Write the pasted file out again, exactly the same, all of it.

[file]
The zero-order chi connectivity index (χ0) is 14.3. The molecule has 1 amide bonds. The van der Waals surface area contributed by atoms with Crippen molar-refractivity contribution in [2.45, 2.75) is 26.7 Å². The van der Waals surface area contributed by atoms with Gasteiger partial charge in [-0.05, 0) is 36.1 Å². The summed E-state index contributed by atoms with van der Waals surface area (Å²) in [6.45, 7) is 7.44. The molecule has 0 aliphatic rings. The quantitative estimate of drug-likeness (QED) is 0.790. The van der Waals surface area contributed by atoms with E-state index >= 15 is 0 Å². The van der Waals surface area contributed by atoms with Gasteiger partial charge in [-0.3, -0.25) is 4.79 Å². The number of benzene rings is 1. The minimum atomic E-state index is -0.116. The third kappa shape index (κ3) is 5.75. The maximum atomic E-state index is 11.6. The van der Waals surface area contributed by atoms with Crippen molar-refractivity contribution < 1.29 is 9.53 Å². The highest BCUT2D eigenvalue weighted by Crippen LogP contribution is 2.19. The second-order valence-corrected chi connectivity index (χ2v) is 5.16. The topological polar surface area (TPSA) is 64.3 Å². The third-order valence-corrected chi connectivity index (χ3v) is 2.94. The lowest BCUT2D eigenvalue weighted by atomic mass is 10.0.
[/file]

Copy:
The zero-order chi connectivity index (χ0) is 14.3. The molecule has 1 amide bonds. The van der Waals surface area contributed by atoms with Crippen molar-refractivity contribution in [2.45, 2.75) is 26.7 Å². The van der Waals surface area contributed by atoms with Gasteiger partial charge in [-0.05, 0) is 36.1 Å². The summed E-state index contributed by atoms with van der Waals surface area (Å²) in [6.45, 7) is 7.44. The molecule has 0 aliphatic rings. The quantitative estimate of drug-likeness (QED) is 0.790. The van der Waals surface area contributed by atoms with E-state index >= 15 is 0 Å². The van der Waals surface area contributed by atoms with Gasteiger partial charge in [-0.3, -0.25) is 4.79 Å². The number of benzene rings is 1. The minimum atomic E-state index is -0.116. The third kappa shape index (κ3) is 5.75. The maximum atomic E-state index is 11.6. The van der Waals surface area contributed by atoms with Crippen molar-refractivity contribution < 1.29 is 9.53 Å². The highest BCUT2D eigenvalue weighted by Crippen LogP contribution is 2.19. The second-order valence-corrected chi connectivity index (χ2v) is 5.16. The topological polar surface area (TPSA) is 64.3 Å². The third-order valence-corrected chi connectivity index (χ3v) is 2.94. The lowest BCUT2D eigenvalue weighted by atomic mass is 10.0.